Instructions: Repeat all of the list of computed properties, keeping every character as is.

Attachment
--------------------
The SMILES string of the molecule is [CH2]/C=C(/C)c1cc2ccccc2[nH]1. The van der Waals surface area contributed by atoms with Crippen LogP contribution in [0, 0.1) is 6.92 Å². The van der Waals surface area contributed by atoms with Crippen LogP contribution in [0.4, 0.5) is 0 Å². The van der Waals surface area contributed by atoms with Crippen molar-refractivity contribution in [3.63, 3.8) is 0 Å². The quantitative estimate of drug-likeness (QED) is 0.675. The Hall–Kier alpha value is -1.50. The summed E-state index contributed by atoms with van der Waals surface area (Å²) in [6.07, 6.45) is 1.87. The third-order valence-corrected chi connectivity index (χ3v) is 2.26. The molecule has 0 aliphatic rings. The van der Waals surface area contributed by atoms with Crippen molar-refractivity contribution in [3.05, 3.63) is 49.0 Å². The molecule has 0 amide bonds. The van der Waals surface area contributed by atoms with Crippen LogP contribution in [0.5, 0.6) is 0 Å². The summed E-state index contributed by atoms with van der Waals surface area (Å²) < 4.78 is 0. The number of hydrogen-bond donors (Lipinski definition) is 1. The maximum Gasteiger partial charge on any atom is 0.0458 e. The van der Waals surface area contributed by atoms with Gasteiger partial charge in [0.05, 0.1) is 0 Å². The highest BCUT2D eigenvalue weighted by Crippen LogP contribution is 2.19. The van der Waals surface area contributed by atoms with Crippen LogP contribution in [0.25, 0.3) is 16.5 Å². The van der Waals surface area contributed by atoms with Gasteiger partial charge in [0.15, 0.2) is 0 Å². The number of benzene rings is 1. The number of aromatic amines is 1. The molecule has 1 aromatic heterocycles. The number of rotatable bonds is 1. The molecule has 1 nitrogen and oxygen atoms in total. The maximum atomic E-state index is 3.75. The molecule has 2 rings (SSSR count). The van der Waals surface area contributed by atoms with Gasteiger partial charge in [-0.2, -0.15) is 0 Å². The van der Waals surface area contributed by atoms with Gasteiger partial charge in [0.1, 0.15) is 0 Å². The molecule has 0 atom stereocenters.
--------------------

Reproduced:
The SMILES string of the molecule is [CH2]/C=C(/C)c1cc2ccccc2[nH]1. The van der Waals surface area contributed by atoms with Crippen LogP contribution in [0, 0.1) is 6.92 Å². The van der Waals surface area contributed by atoms with Crippen LogP contribution in [0.4, 0.5) is 0 Å². The van der Waals surface area contributed by atoms with Crippen molar-refractivity contribution in [3.63, 3.8) is 0 Å². The quantitative estimate of drug-likeness (QED) is 0.675. The Hall–Kier alpha value is -1.50. The summed E-state index contributed by atoms with van der Waals surface area (Å²) in [6.07, 6.45) is 1.87. The third-order valence-corrected chi connectivity index (χ3v) is 2.26. The molecule has 0 aliphatic rings. The van der Waals surface area contributed by atoms with Crippen molar-refractivity contribution in [3.05, 3.63) is 49.0 Å². The molecule has 0 amide bonds. The van der Waals surface area contributed by atoms with Crippen LogP contribution in [0.5, 0.6) is 0 Å². The summed E-state index contributed by atoms with van der Waals surface area (Å²) < 4.78 is 0. The number of hydrogen-bond donors (Lipinski definition) is 1. The maximum Gasteiger partial charge on any atom is 0.0458 e. The van der Waals surface area contributed by atoms with Gasteiger partial charge in [0.05, 0.1) is 0 Å². The highest BCUT2D eigenvalue weighted by Crippen LogP contribution is 2.19. The van der Waals surface area contributed by atoms with Crippen LogP contribution in [0.25, 0.3) is 16.5 Å². The van der Waals surface area contributed by atoms with Gasteiger partial charge in [0.15, 0.2) is 0 Å². The number of benzene rings is 1. The number of aromatic amines is 1. The molecule has 1 aromatic heterocycles. The number of rotatable bonds is 1. The molecule has 1 nitrogen and oxygen atoms in total. The maximum atomic E-state index is 3.75. The molecule has 2 rings (SSSR count). The van der Waals surface area contributed by atoms with Gasteiger partial charge in [-0.2, -0.15) is 0 Å². The van der Waals surface area contributed by atoms with Gasteiger partial charge in [0.1, 0.15) is 0 Å². The molecule has 0 atom stereocenters.